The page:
But she gave no sign she heard him.  Only raised an eyebrow as she asked, “What are you sorry about?  You're not the one breaking plates.  Sheesh.  They're barely even paid for.”

            “Don't worry about it,” he sighed, struggling to hide his disappointment as they stood.  “I know I'm not.  What's for dessert, anyway?”

            “Peach gallette, with a vanilla custard sauce and white chocolate ice cream.”

            “Peaches?”  Of course.  That was the fragrance he had scented earlier, and almost recognized, hidden beneath the garlic and roast peppers.  It could hardly be a coincidence that she'd chosen, as part of their first meal together, the very thing he'd used in his summoning of her.  So, she was aware of him.  On some level, at least.

            “Yes.”  She frowned.  “Why?  Is that a problem?”

            He smiled.  “No, not at all.  I brought a very nice dessert wine over with me, it should go perfectly with it.”

            But she shook her head.  “No more wine for me.  I'm going to stick to coffee, thanks just the same.”

            Maybe she was right.  Nothing had really changed, after all.  He still needed to take things slow.  “All right,” he agreed, toweling the excess moisture from his chest and arms as he re-seated himself at the table.  “Can I pour you a cup?”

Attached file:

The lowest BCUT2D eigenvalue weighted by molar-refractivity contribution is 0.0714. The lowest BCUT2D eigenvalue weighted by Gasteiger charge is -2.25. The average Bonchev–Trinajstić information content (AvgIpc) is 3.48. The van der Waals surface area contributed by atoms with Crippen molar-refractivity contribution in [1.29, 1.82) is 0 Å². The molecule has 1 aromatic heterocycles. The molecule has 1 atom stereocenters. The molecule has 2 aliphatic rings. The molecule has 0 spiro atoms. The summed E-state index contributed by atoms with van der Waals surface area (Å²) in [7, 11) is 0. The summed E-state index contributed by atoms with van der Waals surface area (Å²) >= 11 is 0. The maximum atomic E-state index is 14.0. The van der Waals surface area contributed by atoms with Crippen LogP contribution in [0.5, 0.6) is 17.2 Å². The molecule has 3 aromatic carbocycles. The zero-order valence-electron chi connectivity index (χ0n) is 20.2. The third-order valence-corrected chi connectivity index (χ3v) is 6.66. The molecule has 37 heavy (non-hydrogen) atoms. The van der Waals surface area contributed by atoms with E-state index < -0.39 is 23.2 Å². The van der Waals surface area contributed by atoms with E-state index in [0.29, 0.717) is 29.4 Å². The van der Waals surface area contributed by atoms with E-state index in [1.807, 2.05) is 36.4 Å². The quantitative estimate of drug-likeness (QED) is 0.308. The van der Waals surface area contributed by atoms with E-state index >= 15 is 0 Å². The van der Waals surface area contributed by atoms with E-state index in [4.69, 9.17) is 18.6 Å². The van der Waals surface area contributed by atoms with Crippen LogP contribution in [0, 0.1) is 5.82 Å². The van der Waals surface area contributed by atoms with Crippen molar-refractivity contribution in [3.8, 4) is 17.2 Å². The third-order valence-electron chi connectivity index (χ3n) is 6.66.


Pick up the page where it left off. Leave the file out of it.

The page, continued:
She didn't answer.  He looked up to find her staring at him with a puzzled expression on her face. 

            “Sinead?”  He repeated his question softly.  “Coffee?” 

            She blinked, and shook her head.  “No.  I mean, yes, but first I have to get more bowls.  For the ice cream.”

            As she started to move past him, he reached out and grabbed her by the wrist.  “No, stay,” he entreated.  He couldn't bear to lose sight of her again.  Not yet.  "We don't need separate bowls, do we?  Why don't we put it on top of the pie?" 

            "Gallette," she corrected automatically.  "Not pie."  Her eyes searched his face for an instant, as though hoping to find something that hadn't been there before.  “I guess we could do that.”  She pulled her arm out of his grasp and picked up the knife she'd placed on the tray.  She quickly served up two portions, while he poured out two cups of coffee.

            He slid one of the cups across the table to her as she took her seat.  “Thank you,” she said, and once again the response seemed mechanical, as though her thoughts were a billion miles away.

            Adam sighed.  He watched as she picked up her coffee with a distracted air.  Clearly, if there was to be any more conversation tonight he would have to initiate it.  He cast about for a suitable topic.  “So, are you planning on attending the balloon fest tomorrow?” he asked at last.

            “Tomorrow?” she repeated slowly.  “I'm not sure....”

            He cut into the pastry on his plate.  “Well, I know it runs for the next couple of weekends, but I never miss a chance to attend any of the balloon glows.”  

            “Really?  I've never been,” she said as she sipped at her coffee.

            He put his fork down again, the pie untouched, to stare at her in surprise.  “Oh, you have to go.” He reached across the table to touch her hand.  “If you've never been to one, you have no idea what you're missing.  Maybe we can go together?”

            “Maybe.  I'm not sure,” she repeated, as she slid her hand away from his. 

            “Well...think about it, okay?” Picking up his fork again, he took a bite of the gallette; and then he didn't say anything else.